I stopped my SIP in small cap. Is it a wise decision?

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I am currently investing through SIPs and have been investing Rs 10,000 every month for the past 2 years. My investment horizon is seven years.

ELSS funds:
Rs 2,000 in DSP Tax Saver Fund - Direct Plan
Rs 2,000 in Axis Long Term Equity Fund - Direct Plan
Rs 2,000 in Aditya Birla Sun Life Tax Relief 96 - Direct Plan
Rs 2,000 in ICICI Prudential Long Term Equity Fund - Direct Plan

Rs 1,000 in SBI Small Cap Fund - Direct - Growth
Rs 1,000 in Tata Digital India Fund Direct - Growth

I have two questions:
One, Have I diversified my ELSS portfolio too much by investing in four different schemes?
Two, I have stopped my non-ELSS fund investments because of COVID-19 and due to the small cap exposure. Is it a good decision?

You have not mentioned your risk profile. So, it is not possible to comment about your mutual fund portfolio.

You need only one or two ELSS or equity linked saving scheme (also known as tax saving mutual fund scheme) in your portfolio. In fact, an average investor do need more than four or five schemes, including tax saving schemes, in his or her mutual fund portfolio.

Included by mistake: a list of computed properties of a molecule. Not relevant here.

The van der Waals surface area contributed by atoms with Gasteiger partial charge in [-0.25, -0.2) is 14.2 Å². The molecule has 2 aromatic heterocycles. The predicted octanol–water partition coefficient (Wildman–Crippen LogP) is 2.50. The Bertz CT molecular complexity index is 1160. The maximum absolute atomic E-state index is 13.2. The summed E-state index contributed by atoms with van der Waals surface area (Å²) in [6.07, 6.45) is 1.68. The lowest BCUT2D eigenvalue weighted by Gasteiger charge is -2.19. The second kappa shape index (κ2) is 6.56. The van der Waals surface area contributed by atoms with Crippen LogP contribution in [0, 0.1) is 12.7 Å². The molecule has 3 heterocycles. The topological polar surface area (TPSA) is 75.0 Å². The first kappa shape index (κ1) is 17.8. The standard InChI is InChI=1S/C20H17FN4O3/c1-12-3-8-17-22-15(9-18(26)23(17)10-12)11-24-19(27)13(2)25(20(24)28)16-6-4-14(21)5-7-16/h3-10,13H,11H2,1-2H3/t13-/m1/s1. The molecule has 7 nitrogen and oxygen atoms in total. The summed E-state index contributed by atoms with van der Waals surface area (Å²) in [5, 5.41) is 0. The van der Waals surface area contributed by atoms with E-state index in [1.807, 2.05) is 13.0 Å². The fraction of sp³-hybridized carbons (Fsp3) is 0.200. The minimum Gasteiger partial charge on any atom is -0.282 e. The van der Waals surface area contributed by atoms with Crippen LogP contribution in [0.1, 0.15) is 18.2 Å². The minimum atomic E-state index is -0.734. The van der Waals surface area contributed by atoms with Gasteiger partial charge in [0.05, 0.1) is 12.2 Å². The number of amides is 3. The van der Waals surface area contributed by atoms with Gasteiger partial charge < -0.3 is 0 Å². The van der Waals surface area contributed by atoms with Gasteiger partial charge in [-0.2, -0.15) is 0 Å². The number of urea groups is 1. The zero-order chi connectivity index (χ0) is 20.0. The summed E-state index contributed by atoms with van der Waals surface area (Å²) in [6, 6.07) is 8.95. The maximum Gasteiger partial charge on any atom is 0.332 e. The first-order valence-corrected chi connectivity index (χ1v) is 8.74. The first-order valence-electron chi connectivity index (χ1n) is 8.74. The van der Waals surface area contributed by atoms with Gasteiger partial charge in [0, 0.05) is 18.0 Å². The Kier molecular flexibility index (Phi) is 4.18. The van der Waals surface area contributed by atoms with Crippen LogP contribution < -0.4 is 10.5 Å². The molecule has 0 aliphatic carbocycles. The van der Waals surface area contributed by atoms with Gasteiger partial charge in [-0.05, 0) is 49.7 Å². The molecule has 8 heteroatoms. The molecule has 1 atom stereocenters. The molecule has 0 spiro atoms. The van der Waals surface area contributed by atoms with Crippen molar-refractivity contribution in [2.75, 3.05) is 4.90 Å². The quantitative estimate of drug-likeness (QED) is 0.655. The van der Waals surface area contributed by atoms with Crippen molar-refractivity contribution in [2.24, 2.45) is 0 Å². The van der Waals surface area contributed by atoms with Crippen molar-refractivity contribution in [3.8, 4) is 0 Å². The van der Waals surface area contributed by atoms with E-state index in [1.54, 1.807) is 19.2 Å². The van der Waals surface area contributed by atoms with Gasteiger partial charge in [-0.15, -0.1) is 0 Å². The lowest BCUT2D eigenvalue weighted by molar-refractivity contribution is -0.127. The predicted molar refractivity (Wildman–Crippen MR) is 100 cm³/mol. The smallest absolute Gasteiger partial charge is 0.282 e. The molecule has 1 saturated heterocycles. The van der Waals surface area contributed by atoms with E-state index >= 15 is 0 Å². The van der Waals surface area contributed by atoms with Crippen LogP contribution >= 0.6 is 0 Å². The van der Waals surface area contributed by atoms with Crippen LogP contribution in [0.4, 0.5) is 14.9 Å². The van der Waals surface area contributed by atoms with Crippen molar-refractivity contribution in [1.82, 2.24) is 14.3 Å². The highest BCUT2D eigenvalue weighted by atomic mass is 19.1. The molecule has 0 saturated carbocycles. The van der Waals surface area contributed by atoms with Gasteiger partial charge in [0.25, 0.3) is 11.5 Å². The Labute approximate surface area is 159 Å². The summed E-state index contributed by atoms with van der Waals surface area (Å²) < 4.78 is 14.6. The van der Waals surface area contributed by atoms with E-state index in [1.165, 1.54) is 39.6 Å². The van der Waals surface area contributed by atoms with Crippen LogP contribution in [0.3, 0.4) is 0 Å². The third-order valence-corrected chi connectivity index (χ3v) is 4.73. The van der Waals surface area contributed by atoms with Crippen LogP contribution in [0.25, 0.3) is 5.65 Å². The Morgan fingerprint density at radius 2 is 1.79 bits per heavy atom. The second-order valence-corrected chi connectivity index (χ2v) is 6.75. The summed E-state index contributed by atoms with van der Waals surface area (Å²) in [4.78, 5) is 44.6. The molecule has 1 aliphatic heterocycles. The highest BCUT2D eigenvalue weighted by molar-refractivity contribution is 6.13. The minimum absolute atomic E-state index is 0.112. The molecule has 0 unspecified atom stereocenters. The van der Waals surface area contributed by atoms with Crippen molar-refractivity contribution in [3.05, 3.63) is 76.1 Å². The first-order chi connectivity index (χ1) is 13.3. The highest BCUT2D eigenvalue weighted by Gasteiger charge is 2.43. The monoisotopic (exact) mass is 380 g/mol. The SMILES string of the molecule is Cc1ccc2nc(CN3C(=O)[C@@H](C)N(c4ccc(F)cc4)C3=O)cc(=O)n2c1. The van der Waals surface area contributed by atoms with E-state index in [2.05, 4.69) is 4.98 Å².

• 4.43%Annualized Return for 3 year
  • >3 years Suggested Investment Horizon
  • 2.8 YearsTime taken to double money
  • 3.88%Annualized Return for 3 year
  • >3 years Suggested Investment Horizon
  • 3.8 YearsTime taken to double money
You have committed one of the most common mistake done by average investors. Stopping investments during a market fall or bear phase is a wrong strategy. In fact, a fall or bear phase allows you to buy more units of the scheme. This is what helps you to average your purchase cost and earn more units, and maximise wealth over a long period. Just imagine, you were ready to buy stocks when they were quoting higher price, but not ready to buy them when they are available 20-30% cheaper. In fact, investing through an SIP tries correct this anomaly.

Your current predicament clearly shows that you do not have the risk-taking capacity to invest in small cap schemes. The small cap segment is extremely risky and volatile. That is why they are recommended only to very aggressive investors. However, many investors wrongly assume that they have very high risk appetite when there is a bull market. They realize their mistake only during a sharp fall or bear phase in the market.

If you do not understand much about mutual funds, seek the help of a mutual fund advisor. It is not wise to play with your hard-earned money in the stock market.

Ideally, you should choose mutual funds based on your financial goals, investment horizon, and risk profile. For example, if you are a conservative investor with an investment horizon of five to seven years, you should invest in large cap schemes. If your risk profile is moderate, you should invest in multi cap mutual funds. Aggressive investors can opt for mid and small cap schemes. Choosing a scheme that matches the risk profile is extremely important. Otherwise, you would panic and abandon your investments when the markets gets into a rough patch.
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